Travel Weekly Consumer Trends 2016

Introduction: The agent 'Advantage Gap' widens

What is your value proposition?

When hearing this question, your first thoughts likely turn to the various ways you enhance travel experiences for your clients, from the booking process through the trip itself. Your response might center around your expertise in a destination, or your knowledge about a niche such as scuba, family travel or arranging gastronomy tours. Or perhaps you specialize in a product category, such as cruising or all-inclusives.

Your value might lie in your ability to provide access to exclusive experiences, or to secure upgrades for your clients. Or you might think about the assistance that you provide when things don't go as planned.

Most travel advisers I've met have refined an elevator speech which, in a few sentences, sums up for a potential client why it makes sense to work with them.

But unless the agency is entirely fee-based and eschews commissions, most travel advisers must provide value in two directions. Not only do clients have many choices and channels to book travel, but suppliers have multiple choices and channels through which to sell their inventory.

Some agencies take it for granted that suppliers want to work with them, but as more focus is put on direct sales channels, it's increasingly important to be able to articulate your value proposition to them.

This year's Travel Weekly Consumer Travel survey presents a powerful case for the value of the travel agency channel. Each year when I receive the results of this annual survey, there are a few data points I look at first:

* How frequently do leisure clients of travel agents travel versus travelers who book through other channels?

* How does the average length of each leisure trip booked by agents compare with the length of trips booked through other channels?

* How much money do clients of agents spend per year on leisure travel versus other travelers? Per night?

As long as the agency channel leads in these areas, its value proposition is clear. I call the difference between the agency channel's average numbers and the average of other channels "the Advantage Gap."

So what happened to the Advantage Gap over the past 12 months?

On the first question, the number of leisure trips taken by clients of travel advisers, agencies' numbers soared. Over the past year, on average, agency clients took 5.1 trips vs. an average of 2.90 for other channels. This is a significant jump over last year, when agency clients took 4.31 trips compared with nonagency travelers' 3.0 trips.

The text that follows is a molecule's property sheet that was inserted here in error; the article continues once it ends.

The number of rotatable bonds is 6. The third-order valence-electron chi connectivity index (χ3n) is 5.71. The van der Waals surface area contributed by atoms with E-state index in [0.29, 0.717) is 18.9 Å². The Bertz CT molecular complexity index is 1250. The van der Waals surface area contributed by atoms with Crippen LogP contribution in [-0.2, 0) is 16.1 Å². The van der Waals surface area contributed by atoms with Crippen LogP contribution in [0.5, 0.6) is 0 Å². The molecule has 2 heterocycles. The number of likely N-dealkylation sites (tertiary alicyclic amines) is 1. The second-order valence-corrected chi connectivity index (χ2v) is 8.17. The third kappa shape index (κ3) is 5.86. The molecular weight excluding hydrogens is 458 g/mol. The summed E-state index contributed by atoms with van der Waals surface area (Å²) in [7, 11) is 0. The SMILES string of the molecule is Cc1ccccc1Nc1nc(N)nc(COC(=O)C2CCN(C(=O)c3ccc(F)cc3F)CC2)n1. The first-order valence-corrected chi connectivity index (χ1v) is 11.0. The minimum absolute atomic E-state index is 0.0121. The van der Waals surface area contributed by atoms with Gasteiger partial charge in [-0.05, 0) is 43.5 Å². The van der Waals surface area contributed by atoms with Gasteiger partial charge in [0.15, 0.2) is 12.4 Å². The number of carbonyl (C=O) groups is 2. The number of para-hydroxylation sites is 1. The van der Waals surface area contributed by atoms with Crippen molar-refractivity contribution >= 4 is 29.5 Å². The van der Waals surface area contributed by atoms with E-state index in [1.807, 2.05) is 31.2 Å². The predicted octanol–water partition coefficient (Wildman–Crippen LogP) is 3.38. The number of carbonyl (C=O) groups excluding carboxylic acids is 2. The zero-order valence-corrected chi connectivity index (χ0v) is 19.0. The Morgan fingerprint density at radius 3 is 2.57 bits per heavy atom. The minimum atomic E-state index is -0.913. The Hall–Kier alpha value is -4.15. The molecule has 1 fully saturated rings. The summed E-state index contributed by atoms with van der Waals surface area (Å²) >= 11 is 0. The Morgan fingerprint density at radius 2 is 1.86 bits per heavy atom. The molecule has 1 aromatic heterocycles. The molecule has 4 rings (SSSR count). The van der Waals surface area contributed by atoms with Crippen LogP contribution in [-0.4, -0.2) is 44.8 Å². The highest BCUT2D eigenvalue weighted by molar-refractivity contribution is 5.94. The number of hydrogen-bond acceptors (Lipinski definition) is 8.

For this data point, the Advantage Gap leaped 60%, from last year's average of 1.31 additional trips to 2.16 more.

The Advantage Gap also grew significantly as regards the average length of a leisure trip: Last year, the difference was still 5.71 to 5.6, or only .11 nights. But this year, the difference jumped up to 2.25 nights (7.75 nights vs. 5.59). This increase in the gap occurred despite a slight increase in the number of shorter trips being booked by advisers; last year, 31% of agent-booked trips were three nights or less, and this year, the number crept up to 33%.

On the final questions  how much is spent per year and per night  the Gap itself is very impressive, and it grew slightly greater. This year, leisure travelers using agents spent an average of $10,808 per year, versus $4,745 for those not using an agent, for an Advantage Gap of $6,063. Last year's gap was $5,904.

The per-night spending for leisure travel, which includes food, transportation and lodging, was again significantly higher than for trips made without the use of an agent: $435 vs. $263, for an Advantage Gap of $172 per diem (40%). This is an increase of $35, or 25%, over last year's gap ($413 vs. $275, or $138 per diem).

Supporting the Advantage Gap this year was other good news for the agency channel:

* Satisfaction with previous experience was the reason most often cited for choosing any booking channel, and for the first time, this answer was cited by more than 50% of agency users as the primary reason to book with an adviser (it rose from 41% to 51% this year).

* Satisfaction ratings in general improved notably for all booking channels in recent years, except for booking directly. Satisfaction with booking with travel agents has improved steadily, from 49% either somewhat or extremely satisfied in 2012 to 66% in 2016.

* Respondents ages 21 to 34 were more likely to have used a travel agent in the past 12 months than those in the older age groups.

The importance of the last of these as regards the collective value proposition of the agency channel cannot be stressed enough. When a supplier decides to invest in a channel, they are looking to the future.

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